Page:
Friday, January 30, 2015

Dr. Wilson Cunha's Contribution to Biblical Interpretation Studies


The Bible. Many read it on a daily basis, but few delve into it with the fervor of Dr. Wilson Cunha, Assistant Professor of Theology at LETU. He’s recently published his first book that he describes as a “contribution to the history of Biblical interpretation studies.”

LXX Isaiah 24: 1-26:6 as Interpretation and Translation: A Methodological Discussion (Septuagint and Cognate Studies) explores different interpretations, considering historical and literary contexts, of this specific Biblical passage.

Cunha’s love for Scripture began at age 15, when he set out to become a pastor. He attended seminary in his home country of Brazil, and while he did pastor a church directly after graduating at age 22, seminary gave him a love for studying Biblical text in Hebrew and Greek. This passion led him to pursue his Th.M. in Old Testament at Calvin Theological Seminary in Grand Rapids, Michigan, followed by receiving a Ph.D. in Old Testament from Universiteit Leiden in the Netherlands.

After his time overseas, Cunha decided to bring his expertise to LeTourneau University by joining the Department of Theology as Assistant Professor, where he currently teaches classes such as Hebrew, Old Testament Backgrounds, Pentateuch and Poetic Books.

Cunha has a long-standing interest in the Septuagint – an early translation of original Hebrew texts into Koine Greek  - and interpretation of Biblical text. These became foundation of his book that focuses on long-disputed issues of the interpretation of Isaiah 24:1-26:6.

“It’s a very interesting topic because there are so many debates surrounding it. I went to Septuagint Isaiah to see how a translator living in the second century B.C. would have interpreted this passage,” he said.

Cunha explains that the importance of the Septuagint, often overlooked among today’s church, lies in that it was the Bible that early Christians used to study the Old Testament and serves as the bridge between the Old and New Testaments..

“In these specific chapters in Isaiah, when you compare the Hebrew and the Greek text, the Greek is very different from the Hebrew. Scholars have debated since the early nineteenth century how we can explain the differences in the text,” Cunha said. “Most of the explanations have tended to say that the translator didn’t know the Hebrew very well, or he had another Hebrew text that we no longer have, or he made mechanical errors. I wasn’t very content with that explanation.”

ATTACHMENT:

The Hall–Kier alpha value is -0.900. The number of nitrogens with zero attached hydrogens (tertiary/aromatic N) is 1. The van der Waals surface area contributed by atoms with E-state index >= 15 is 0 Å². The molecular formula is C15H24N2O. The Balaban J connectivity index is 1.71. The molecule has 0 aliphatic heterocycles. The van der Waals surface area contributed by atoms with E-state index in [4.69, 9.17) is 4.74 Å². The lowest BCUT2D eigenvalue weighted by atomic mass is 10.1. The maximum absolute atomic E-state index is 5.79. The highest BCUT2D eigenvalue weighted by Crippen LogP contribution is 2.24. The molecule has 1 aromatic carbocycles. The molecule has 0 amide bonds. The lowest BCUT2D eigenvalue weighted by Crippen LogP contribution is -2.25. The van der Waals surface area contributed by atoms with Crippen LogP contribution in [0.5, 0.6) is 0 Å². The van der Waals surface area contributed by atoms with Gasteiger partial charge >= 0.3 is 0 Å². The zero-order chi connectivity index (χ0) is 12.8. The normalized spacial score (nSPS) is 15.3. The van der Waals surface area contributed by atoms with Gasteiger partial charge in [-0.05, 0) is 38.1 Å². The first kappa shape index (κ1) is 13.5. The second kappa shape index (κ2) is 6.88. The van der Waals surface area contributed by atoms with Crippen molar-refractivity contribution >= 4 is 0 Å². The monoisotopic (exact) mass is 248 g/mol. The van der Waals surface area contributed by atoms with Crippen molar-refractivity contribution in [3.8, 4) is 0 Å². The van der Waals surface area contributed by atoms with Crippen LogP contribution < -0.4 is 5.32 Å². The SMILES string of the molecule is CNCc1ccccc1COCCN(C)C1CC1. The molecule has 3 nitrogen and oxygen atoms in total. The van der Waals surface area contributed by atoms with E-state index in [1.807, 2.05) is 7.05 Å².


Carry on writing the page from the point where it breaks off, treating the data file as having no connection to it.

Cunha took his dissatisfaction with the explanations and threw himself into what would become five years worth of research, taking a non-traditional angle.

“I decided to look at this from the perspective of the Greek itself. I took two and a half chapters from this book to see if these chapters had a coherence of their own - and actually, they do have a coherence of their own. All these differences that we see make sense in the context of the Greek text, therefore suggesting that this was not a mistake or from a different Hebrew text, but it was the way the translator read the Hebrew. It happens to be different from the way that scholars today read the same Hebrew text.”

In his book, he discusses such topics as the imagery of God preparing a great banquet for the nations, including the often-quoted Isaiah 25:8: “He will swall
ow up death forever. The Sovereign Lord will wipe away the tears from all faces.”

Cunha points out the importance of interpretation and translation in personal Biblical study:

“When we go to the biblical text, there are three worlds at play. There’s the biblical text itself, the world behind the text – what was happening historically when the text was being produced? And there is the world in front of the text – your world. It’s very important that you don’t infuse your personal view of the world into the text. Rather, let yourself be transformed by it. The most important thing is to not read into the text, but to read out from it.”

Cunha said the five years of research and writing strengthened him spiritually by relying on God for endurance to finish the massive project. Those disciplines will most likely continue to develop in his life – he’s in the beginning stages of research for another book, this time on chapters two and three of Genesis.